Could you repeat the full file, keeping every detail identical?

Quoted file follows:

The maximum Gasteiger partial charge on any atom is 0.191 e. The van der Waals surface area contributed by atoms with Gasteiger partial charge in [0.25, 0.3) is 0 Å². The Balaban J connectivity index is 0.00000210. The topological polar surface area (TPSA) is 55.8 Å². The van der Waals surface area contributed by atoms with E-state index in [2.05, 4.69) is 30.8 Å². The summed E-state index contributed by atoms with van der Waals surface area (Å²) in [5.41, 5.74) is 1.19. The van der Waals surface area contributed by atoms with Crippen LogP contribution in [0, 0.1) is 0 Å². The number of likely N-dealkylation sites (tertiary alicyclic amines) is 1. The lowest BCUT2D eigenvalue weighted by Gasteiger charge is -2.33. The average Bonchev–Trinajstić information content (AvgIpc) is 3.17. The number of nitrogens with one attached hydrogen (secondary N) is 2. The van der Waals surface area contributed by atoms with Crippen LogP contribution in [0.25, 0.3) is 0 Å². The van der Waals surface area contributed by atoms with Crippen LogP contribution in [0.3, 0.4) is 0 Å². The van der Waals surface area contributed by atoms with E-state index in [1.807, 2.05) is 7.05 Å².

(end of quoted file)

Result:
The maximum Gasteiger partial charge on any atom is 0.191 e. The van der Waals surface area contributed by atoms with Gasteiger partial charge in [0.25, 0.3) is 0 Å². The Balaban J connectivity index is 0.00000210. The topological polar surface area (TPSA) is 55.8 Å². The van der Waals surface area contributed by atoms with E-state index in [2.05, 4.69) is 30.8 Å². The summed E-state index contributed by atoms with van der Waals surface area (Å²) in [5.41, 5.74) is 1.19. The van der Waals surface area contributed by atoms with Crippen LogP contribution in [0, 0.1) is 0 Å². The number of likely N-dealkylation sites (tertiary alicyclic amines) is 1. The lowest BCUT2D eigenvalue weighted by Gasteiger charge is -2.33. The average Bonchev–Trinajstić information content (AvgIpc) is 3.17. The number of nitrogens with one attached hydrogen (secondary N) is 2. The van der Waals surface area contributed by atoms with Crippen LogP contribution in [0.25, 0.3) is 0 Å². The van der Waals surface area contributed by atoms with Crippen LogP contribution in [0.3, 0.4) is 0 Å². The van der Waals surface area contributed by atoms with E-state index in [1.807, 2.05) is 7.05 Å².